“My feet did get quite bad, but I looked after myself with lots of hot baths and foot spa treatments, so I could keep going –

though those stilettos were absolute killers.

“The thing that really annoyed me was after I mentioned my arthritis on screen, lots of people wrote online that I only said it for the sympathy vote. That made me really angry – how would they know what it’s like?”

After her stint on Strictly, Claire took her new, toned curves a step further, producing a fitness DVD aimed at older women – the Ultimate Body Workout.

The exercise has helped her arthritis.

She says: “I did the DVD because all of the ones already out seemed to be from 20-year-olds doing disco moves to lose weight.

“I wanted to bring one out for women aged 30 and over who wanted to tone up rather than drop a dress size.

“And I still do it all the time, despite my arthritis, because it helps to exercise, as long as you don’t overdo it.”

While there are several ways for people with rheumatoid arthritis to limit the damage it causes, sufferers need to look after themselves well to make sure their condition does not deteriorate.

Claire says: “I can still go horse-riding and exercise – if I can do Strictly I can probably do most things.

“And even though my feet are sometimes painful, I can still wear stilettos.

“I just buy a bigger size and put in padding.”

What is it?

Rheumatoid arthritis is an auto-immune disease that causes inflammation of the joints – leading to painful aches and stiffness.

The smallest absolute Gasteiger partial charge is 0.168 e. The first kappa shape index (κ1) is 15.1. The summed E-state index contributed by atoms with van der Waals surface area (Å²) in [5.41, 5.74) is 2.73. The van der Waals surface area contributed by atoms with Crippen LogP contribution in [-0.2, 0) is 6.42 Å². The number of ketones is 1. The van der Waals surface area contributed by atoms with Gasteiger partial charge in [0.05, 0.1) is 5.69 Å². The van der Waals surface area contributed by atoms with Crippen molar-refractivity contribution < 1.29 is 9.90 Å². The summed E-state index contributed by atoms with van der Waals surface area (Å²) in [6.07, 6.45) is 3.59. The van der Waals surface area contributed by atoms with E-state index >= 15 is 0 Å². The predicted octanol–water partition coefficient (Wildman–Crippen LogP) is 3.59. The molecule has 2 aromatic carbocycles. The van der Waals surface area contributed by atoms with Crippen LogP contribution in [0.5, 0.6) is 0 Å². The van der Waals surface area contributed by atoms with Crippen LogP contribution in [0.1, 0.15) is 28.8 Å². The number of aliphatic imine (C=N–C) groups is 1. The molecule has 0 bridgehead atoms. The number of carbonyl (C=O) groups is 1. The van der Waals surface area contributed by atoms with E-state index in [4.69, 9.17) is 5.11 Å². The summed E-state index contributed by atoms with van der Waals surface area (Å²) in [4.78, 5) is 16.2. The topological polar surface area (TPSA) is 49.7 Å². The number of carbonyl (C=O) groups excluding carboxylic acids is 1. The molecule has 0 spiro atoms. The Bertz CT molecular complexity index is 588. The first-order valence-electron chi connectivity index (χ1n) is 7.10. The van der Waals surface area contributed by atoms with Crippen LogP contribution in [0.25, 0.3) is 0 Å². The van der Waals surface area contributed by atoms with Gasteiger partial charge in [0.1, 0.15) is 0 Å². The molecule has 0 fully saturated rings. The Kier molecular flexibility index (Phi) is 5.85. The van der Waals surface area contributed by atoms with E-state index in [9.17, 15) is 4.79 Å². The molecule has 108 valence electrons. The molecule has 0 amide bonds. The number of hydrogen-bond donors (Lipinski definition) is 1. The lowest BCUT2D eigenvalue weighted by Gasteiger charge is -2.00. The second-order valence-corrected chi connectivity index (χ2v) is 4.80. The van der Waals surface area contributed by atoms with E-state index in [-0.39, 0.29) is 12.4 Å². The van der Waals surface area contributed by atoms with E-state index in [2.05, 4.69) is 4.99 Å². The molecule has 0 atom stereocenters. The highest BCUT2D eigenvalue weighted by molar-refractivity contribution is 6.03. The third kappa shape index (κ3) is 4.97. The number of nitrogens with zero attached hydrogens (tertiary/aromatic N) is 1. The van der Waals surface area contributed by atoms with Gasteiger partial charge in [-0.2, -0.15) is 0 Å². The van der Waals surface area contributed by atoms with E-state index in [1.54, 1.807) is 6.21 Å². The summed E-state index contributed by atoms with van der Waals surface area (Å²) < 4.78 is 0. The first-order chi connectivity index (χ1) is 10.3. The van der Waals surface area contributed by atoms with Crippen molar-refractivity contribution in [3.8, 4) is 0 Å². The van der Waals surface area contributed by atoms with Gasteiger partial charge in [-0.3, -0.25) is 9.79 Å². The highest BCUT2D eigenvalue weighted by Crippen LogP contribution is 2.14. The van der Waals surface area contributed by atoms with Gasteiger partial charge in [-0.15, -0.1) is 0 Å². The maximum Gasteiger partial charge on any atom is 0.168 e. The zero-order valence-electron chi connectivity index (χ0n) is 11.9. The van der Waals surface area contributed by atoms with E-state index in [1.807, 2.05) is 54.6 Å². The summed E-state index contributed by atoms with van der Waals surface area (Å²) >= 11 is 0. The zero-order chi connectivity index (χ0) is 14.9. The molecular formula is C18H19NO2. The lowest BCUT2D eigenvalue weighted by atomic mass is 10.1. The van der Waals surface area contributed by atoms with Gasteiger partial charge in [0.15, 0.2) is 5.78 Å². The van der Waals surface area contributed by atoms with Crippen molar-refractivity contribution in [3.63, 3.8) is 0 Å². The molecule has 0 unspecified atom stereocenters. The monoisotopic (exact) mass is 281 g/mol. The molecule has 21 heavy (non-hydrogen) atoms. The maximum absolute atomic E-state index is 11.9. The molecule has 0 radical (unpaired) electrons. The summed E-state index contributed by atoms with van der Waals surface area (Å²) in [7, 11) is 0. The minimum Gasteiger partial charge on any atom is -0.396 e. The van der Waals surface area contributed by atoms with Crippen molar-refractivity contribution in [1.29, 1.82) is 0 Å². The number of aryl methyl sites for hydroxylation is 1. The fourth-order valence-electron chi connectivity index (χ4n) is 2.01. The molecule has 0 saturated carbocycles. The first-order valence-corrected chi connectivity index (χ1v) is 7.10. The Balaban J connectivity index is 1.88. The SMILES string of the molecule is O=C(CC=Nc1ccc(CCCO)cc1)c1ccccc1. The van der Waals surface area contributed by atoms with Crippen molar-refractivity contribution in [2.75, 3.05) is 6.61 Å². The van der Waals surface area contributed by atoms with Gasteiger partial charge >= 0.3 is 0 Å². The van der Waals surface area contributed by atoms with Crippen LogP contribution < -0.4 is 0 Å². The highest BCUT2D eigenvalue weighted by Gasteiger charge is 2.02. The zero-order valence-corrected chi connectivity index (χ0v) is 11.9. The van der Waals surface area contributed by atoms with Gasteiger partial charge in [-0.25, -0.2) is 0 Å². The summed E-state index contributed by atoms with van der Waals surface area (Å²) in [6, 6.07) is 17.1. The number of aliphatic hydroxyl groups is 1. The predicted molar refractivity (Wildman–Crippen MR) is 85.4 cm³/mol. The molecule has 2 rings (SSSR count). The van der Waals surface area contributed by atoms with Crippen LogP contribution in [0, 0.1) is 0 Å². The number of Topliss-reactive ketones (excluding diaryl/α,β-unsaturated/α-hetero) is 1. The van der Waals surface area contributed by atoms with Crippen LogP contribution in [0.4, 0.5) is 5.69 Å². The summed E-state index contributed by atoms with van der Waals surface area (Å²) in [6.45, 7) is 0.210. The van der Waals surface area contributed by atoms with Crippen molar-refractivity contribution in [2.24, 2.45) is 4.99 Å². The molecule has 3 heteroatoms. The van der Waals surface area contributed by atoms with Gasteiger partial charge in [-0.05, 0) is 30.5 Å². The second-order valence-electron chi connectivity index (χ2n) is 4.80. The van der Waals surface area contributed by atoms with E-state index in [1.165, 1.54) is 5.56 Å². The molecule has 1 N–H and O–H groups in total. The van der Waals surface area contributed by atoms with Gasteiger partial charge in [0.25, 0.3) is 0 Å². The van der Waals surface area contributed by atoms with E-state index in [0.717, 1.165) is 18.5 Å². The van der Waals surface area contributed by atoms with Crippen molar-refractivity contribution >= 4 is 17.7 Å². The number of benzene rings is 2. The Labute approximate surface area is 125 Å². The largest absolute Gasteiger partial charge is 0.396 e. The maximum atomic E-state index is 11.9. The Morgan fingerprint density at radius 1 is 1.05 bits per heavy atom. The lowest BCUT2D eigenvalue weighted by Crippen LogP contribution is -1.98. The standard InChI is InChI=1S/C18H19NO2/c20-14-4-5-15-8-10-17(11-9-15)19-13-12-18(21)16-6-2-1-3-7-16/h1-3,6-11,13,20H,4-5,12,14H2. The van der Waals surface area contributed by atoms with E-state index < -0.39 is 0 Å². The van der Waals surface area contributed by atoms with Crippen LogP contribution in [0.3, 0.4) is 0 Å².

While the causes are not known, possible culprits include infections or viruses, diet or injury.

Symptoms can occur at any age, though they are most common in adults between 40 and 60.

Women are three times more likely to be affected than men.

While there is no cure for the disease, it can be treated effectively, allowing sufferers to live normal lives. But for this to happen, the condition must be diagnosed early.

Director of Operations at the National Rheumatoid Arthritis Society, Lynn Love said: “People often mistake their symptoms for general tiredness, or aches and pains.

“They will feel very tired and experience stiffness in their joints in the morning, but think it is normal.

“I would encourage anyone with these symptoms to go to their GP – the sooner the condition is diagnosed the better.”

What you can do


When you are diagnosed, your doctor should refer you to a rheumatologist, who will prescribe a course of drugs. You can also try natural remedies such as Hellenia Joint Synergy tablets and cream.


Try to stick to a heathy diet with plenty of vegetables.

Steer clear of caffeine and alcohol and reduce your salt intake. Also avoid as much processed food as possible.


A little exercise is healthy as long as you don’t overdo it. Try to do some light activities to keep you moving. If you’re not sure about fast-paced exercise try something more relaxing, like yoga.


Smoking is a big no-no for rheumatoid arthritis sufferers. Puffing on a fag will make your pain more aggressive, and you are at greater danger of heart problems – as this type of arthritis also carries a cardiovascular risk.

Source: Daily Mirror